Quite simply, lots of the country is nothing like Batley, and definitely not Cambridgeshire or even lots of West Yorkshire for that matter. And to persuade ourselves that us, as outsiders, with our reliance on analysis of things in places far away, know much better than the local team, who have fought and held on in their part of the constituency for years, through what have been the most testing of times for our party, really does show a distinct lack of respect for those who have pounded those pavements for us.

    When it comes down to it I believe that any local team worth their salt knows their local patch much better than the rest of us, and any local team that includes Kath Pinnock is particularly blessed when it comes down to it.

  • Alex Macfie 3rd Jul '21 - 2:14pm

    nvelope2003:

    “Traditional Muslims might have been put off voting Conservative by the Hancock affair and the character of the Prime Minister.”

    Yet they were happy to vote for “Gorgeous” George Galloway?!?!?
    In any case it isn’t only tradtional moralists who are put off by such behaviour and characters.

  • @ Alex Macfie I think if you look at the facts, you’ll find that Gorgeous George has outperformed de Pfeffel Johnson when it comes to productivity and output in certain areas.

  • John Littler 3rd Jul '21 - 5:54pm

    Surely an intelligent progressive alliance would decide on the circumstances of each seat and either:

    a) campaign to win;

    b) run a paper candidate with resources diverted elsewhere;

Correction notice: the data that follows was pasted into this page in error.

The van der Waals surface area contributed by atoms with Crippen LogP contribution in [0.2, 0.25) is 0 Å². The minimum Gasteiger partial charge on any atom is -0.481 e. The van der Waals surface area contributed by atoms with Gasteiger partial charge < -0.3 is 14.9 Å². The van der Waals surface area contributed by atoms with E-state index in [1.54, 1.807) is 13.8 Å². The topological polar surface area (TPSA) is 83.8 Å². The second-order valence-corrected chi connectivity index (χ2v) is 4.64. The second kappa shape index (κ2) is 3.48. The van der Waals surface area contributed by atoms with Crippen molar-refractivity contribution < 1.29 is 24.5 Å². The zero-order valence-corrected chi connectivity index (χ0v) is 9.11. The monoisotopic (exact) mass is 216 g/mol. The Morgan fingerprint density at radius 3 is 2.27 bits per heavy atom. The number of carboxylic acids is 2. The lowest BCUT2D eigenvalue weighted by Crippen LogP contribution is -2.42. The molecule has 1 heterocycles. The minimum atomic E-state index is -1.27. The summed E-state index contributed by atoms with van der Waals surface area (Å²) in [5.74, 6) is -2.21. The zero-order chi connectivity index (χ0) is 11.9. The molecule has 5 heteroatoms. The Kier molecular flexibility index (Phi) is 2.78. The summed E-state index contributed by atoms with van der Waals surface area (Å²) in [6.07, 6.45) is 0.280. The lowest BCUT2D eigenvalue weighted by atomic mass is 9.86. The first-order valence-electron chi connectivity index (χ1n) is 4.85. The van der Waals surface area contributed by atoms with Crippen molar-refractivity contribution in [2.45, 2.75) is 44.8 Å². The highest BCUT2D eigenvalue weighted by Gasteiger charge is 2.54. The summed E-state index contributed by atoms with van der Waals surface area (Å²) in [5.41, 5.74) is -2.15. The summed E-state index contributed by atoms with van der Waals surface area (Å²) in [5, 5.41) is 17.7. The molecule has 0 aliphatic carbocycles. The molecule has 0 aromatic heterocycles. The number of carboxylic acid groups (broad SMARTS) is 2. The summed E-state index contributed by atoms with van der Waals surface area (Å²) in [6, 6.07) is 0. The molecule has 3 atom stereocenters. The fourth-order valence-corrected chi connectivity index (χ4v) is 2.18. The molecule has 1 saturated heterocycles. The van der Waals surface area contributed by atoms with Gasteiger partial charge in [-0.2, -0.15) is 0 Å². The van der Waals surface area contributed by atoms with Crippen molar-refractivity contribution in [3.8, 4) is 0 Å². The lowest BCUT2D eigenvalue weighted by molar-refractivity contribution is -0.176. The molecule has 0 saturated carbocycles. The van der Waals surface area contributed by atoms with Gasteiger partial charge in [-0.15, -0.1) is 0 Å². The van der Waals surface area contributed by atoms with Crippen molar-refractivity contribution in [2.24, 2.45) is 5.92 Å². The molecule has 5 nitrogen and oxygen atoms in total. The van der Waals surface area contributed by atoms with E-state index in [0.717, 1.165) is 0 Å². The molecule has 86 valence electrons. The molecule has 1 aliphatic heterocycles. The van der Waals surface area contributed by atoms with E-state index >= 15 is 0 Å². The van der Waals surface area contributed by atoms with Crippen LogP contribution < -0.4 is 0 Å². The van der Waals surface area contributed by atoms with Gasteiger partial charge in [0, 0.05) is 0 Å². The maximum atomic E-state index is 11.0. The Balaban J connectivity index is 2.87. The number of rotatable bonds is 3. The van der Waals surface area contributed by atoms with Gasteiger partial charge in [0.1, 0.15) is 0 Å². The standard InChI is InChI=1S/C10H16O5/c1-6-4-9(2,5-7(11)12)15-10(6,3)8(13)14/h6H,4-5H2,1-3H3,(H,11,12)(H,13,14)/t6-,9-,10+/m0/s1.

c) target soft Tories to reduce their vote

    Limited Progressive Alliances worked for both parties in ’97 and for the LibDems here in Oxfordshire CC. Also in Richmond, Brecon, Oxford West and for the Tories/Brexits in 2019.

    Unless the Tories ( 80 seat majority) are heaved out we will have more populism, incompetent governance, cuts in overseas aid, increasing nuclear missiles, record homelessness and child poverty, inflated house price bubbles, FPTP continuing and in increased numbers of elections, fiddled seat boundaries, a rising share of wealth for the super rich, shrinking industries, plus a hard brexit and a loss of rights and opportunities across Europe.

  • Alex Macfie 3rd Jul '21 - 9:21pm

    David Raw: LOL not sure I want to keep score, and Donald Trump probably outperfoirms the both of them. had the Christian conservative vote sewn up; the envangelicals didn’t seem to have a problem with his behaviour or character. The religious conservatives in B&S, whether Muslim or Christian, seem to be much more hung up about Kim Leadbeater’s sexuality than any male politician’s womanising. Such is the way, male promiscuity getting a free pass from supposed moral guardians.

  • Peter Hirst 4th Jul '21 - 2:32pm